Cretaceous Revenant in Arctic Alaska – Giant Oil Accumulations Hidden in Plain Sight
Speaker: David W. Houseknecht | U.S. Geological Survey
March 25, 2020
Hyatt Hotel, Imperial Ballroom 5/7/9 | 700 Centre Street SE, Calgary AB T2G 5P6
11:30am: Doors Open
12:00pm: Talk Starts
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Between 1944 and 2013, more than 150 exploration wells penetrated the shallow Aptian to Cenomanian Nanushuk Formation, mostly on the way to deeper objectives in some of the most prospective areas of the Alaska North Slope. Although oil was discovered in a few Nanushuk stratigraphic traps and one structural trap, recoverable volumes were insufficient to elevate the formation to “main objective” status. That perspective changed abruptly when an apparent 2013 discovery defined by a 3-D seismic amplitude anomaly on the Colville River delta was followed by two significant tests of the reservoir in 2015 – a vertical well flowed 2,160 barrels of oil per day (BOPD) and a nearby 2,000-ft lateral flowed 4,600 BOPD, both from a Nanushuk stratigraphic trap at approximately 4,100 ft depth. 3-D seismic mapping and subsequent delineation drilling confirm the presence of an oil pool more than 40 miles long and generally less than 3 miles wide containing a 650-ft oil column; recoverable oil estimates for this Pikka-Horseshoe accumulation range up to more than one billion barrels. Production may begin as early as 2022.
Prompted by this success, a 2002 “show well” 30 miles west of Pikka-Horseshoe was followed by discovery and delineation wells in 2016–2019 in the National Petroleum Reserve in Alaska (NPRA). Recoverable oil from the Nanushuk Formation is estimated in the range of 400 to 750 million barrels of oil from these Willow and West Willow accumulations.
The regional setting of these discoveries is well known. A giant Aptian to Cenomanian clinothem, comprising topset facies in the Nanushuk Formation and foreset-bottomset facies in the Torok Formation, covers about 150,000 mi2 of the western Alaska North Slope and adjacent Beaufort and Chukchi shelves. Oil-prone source rocks and the clinothem are draped across the Barrow arch, a structural hinge between the Colville foreland basin and Beaufort Sea rifted margin. Stratigraphic traps lie in a favorable thermal maturity domain along multiple migration pathways across more than 10,000 mi2. Sediment from the Chukotkan orogen (Russia) filled the western Colville basin and spilled over the Beaufort rift shoulder, forming east- and north-facing shelf margins. Progradational shelf margin trajectories in the west change abruptly to “sawtooth” trajectories at midclinothem, the result of reduced sediment influx and greater marine influence. Two end-member stratigraphic trap types are interpreted in Nanushuk basal topsets in the eastern part of the clinothem: (1) lowstand systems tracts, inferred to reflect forced regression, include a narrow, thick progradational stacking pattern perched on a sequence boundary on the upper slope; and (2) highstand progradational systems tracts include a broad, thin wedge of shingled parasequences above a toplap surface. Both include stratigraphically isolated sandstone units sealed by mudstone. Trap geometries in Torok foreset and bottomset facies in the same area include basin-floor fan, slope-apron, and slope-channel deposits that pinch out upslope and are sealed by mudstone. Although Torok oil-saturated sandstone has been penetrated by numerous wells in the region, low permeability and reservoir compartmentalization have impeded successful production thus far.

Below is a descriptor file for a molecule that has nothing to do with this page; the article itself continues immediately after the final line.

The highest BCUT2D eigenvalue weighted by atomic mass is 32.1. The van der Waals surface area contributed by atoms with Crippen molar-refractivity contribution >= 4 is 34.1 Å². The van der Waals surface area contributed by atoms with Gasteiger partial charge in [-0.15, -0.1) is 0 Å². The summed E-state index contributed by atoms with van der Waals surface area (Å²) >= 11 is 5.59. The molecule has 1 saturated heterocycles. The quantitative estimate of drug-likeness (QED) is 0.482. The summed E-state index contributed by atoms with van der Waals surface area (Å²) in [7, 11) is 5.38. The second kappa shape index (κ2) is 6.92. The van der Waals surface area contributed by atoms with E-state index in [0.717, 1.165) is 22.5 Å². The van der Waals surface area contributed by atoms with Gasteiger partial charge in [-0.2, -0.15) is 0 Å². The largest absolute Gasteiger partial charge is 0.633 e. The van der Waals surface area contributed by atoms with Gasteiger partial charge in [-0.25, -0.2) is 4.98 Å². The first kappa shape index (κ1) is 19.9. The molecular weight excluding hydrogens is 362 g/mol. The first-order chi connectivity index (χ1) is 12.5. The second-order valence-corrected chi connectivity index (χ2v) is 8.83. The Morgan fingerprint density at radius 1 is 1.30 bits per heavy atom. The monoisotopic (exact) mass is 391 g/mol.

Amplitude anomalies in both 2-D and 3-D seismic data suggest that dozens of exploration targets remain untested in northeastern NPRA, in both the Nanushuk and Torok Formations. Similar potential likely exists in western NPRA and adjacent offshore areas, although seismic and well control are dated in those areas so greater risk is assumed. Considering that economic viability in Arctic Alaska is directly related to distance from infrastructure and depth, it is likely that Nanushuk targets will drive exploration in a stepwise fashion westward in the foreseeable future.
Dave Houseknecht is a senior research geologist with the U.S. Geological Survey (USGS) in Reston, Virginia with a focus on basin analysis, geological controls of petroleum resource occurrence, and petroleum resource assessment. This work mainly is concentrated in Arctic Alaska and adjacent regions. He frequently represents the USGS scientific perspective on petroleum resources in the Arctic National Wildlife Refuge, National Petroleum Reserve in Alaska, other areas of Alaska, and the global Arctic to the Administration and Congress. Dave joined the USGS in 1992, serving as Energy Program Manager through 1998 and then moving to a research position. Previously, Houseknecht was a professor of geology at the University of Missouri (1978-1992) and consultant to the oil industry, working on domestic and international projects. He received geology degrees from Penn State University (Ph.D. 1978, B.S. 1973) and Southern Illinois University (M.S. 1975).